By Stephen Bucaro
A network switch operates at layer 2, the data link layer of the OSI
model. It records the MAC (Media Access Control) addresses of the devices attached
to its ports. When a frame is received intended for a device connected to one of
its ports, it sends that frame only to that device, thereby reducing network traffic.
A multilayer switch also works at layer 3, the network layer of the
OSI model. That's why a multilayer switch is sometimes called a layer 3 switch.
At layer 3, data is encapsulated into packets containing the destination IP
address. This allows the switch to also perform routing between subnets, which further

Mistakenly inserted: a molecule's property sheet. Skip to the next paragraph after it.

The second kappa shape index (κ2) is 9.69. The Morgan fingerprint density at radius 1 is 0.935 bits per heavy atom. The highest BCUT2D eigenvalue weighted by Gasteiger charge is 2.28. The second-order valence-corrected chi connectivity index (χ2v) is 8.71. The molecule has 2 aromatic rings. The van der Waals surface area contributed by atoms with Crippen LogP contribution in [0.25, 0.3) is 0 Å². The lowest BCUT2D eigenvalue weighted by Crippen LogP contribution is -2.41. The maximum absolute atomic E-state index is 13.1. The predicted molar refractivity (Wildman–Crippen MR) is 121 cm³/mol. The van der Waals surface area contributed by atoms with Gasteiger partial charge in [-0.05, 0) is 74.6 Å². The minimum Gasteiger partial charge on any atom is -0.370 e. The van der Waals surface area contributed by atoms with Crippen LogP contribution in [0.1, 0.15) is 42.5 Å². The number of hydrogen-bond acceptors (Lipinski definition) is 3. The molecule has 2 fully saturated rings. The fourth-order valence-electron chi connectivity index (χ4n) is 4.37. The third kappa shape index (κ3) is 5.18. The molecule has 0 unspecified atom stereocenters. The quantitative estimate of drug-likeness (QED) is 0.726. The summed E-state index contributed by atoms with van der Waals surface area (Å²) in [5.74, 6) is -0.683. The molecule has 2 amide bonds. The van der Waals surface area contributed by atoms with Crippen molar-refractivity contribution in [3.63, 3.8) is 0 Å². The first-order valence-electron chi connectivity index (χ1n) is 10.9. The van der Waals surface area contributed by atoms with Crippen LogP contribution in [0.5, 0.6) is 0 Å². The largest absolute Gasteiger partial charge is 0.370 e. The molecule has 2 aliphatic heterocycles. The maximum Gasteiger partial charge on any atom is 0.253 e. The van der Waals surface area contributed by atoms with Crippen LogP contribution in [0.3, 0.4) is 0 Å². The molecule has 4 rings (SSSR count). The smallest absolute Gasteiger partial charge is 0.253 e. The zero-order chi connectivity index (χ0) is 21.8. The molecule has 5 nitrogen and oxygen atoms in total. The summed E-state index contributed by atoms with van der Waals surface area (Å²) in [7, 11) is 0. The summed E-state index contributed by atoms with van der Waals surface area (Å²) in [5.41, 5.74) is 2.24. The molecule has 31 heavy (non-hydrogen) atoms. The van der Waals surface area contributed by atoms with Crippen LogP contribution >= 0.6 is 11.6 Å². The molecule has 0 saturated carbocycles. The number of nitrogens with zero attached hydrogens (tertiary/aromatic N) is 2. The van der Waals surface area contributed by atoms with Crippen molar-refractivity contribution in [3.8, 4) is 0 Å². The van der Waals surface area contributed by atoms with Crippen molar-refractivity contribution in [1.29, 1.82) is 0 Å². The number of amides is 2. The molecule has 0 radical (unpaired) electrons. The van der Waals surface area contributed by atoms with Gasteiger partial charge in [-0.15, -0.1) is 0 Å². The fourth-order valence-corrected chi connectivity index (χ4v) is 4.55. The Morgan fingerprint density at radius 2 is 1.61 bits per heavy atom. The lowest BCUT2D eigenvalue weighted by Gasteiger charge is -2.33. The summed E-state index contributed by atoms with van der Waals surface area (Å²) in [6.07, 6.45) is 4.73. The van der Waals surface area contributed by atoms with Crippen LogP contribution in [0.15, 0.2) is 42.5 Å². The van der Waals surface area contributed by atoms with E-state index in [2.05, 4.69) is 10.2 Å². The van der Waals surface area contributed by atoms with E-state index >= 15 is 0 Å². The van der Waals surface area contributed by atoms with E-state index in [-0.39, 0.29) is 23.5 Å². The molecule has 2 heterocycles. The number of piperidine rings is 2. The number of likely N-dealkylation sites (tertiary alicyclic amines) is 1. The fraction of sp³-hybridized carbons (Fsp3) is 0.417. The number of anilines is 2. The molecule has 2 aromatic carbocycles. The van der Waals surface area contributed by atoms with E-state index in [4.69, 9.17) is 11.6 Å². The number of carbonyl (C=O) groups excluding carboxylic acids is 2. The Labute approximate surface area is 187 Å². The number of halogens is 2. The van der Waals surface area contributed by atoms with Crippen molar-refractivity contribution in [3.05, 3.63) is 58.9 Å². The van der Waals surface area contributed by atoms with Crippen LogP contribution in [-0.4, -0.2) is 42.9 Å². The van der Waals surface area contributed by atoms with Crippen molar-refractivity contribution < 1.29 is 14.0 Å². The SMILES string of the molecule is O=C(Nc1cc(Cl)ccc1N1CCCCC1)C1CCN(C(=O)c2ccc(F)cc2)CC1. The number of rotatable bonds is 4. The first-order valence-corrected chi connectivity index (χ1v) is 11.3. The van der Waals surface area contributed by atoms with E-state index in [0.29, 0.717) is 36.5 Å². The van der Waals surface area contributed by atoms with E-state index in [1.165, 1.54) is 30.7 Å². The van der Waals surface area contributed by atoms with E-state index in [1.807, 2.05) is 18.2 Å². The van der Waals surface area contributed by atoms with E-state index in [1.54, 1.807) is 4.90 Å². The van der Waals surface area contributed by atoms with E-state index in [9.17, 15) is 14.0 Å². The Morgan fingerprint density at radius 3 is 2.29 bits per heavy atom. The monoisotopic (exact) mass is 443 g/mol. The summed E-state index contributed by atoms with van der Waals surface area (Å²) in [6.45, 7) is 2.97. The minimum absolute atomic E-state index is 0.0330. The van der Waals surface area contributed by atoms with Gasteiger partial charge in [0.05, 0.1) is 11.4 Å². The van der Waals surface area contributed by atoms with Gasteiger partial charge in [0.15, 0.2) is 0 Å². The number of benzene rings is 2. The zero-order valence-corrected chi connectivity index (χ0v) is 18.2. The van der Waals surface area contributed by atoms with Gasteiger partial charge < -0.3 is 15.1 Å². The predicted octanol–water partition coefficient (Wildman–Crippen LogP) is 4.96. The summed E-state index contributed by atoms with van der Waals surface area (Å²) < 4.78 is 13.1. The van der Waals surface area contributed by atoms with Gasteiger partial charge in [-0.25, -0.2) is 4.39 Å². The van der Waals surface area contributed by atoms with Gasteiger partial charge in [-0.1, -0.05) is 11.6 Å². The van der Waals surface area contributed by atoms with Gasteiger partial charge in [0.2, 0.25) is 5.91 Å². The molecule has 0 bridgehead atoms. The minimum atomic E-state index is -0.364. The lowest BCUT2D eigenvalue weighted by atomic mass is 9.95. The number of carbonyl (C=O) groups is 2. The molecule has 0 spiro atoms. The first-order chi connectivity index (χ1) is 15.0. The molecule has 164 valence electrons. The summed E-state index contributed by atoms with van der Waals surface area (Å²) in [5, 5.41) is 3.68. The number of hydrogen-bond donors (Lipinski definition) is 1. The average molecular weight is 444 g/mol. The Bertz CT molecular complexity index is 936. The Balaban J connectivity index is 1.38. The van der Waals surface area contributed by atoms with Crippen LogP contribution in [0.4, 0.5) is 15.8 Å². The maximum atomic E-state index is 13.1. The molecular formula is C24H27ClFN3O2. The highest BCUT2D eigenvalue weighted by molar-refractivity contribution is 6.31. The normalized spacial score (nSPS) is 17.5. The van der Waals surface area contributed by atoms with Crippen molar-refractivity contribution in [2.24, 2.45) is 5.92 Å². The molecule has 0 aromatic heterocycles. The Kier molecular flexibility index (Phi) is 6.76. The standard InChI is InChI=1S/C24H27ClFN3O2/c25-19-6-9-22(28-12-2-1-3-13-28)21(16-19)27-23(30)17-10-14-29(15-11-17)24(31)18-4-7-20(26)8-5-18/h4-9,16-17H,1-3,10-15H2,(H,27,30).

optimizes network traffic.
The term multilayer means the switch operates at multiple layers of the OSI
Model. Today there are multilayer switches that use information in layer 4 segments and
protocol data units all the way up to layer 6 of the OSI model.
More Networking Topologies Articles:
• Beginners Guide to Fiber Optic Bit Error Ratio (BER) Measurement
• What Are Fiber Optic Circulators?
• The Difference Between a Broadcast Domain and a Collision Domain
• Network Broadcast Storms
• Trunking, Bonding, Aggregation; What Does it Mean?
• Cisco Switching Fundamentals
• Understanding Wireless LAN Networking
• VPN (Virtual Private Network) headend or Concentrator
• Spanning Tree Protocol (STP) Operation
• What Are Fiber Optic Attenuators?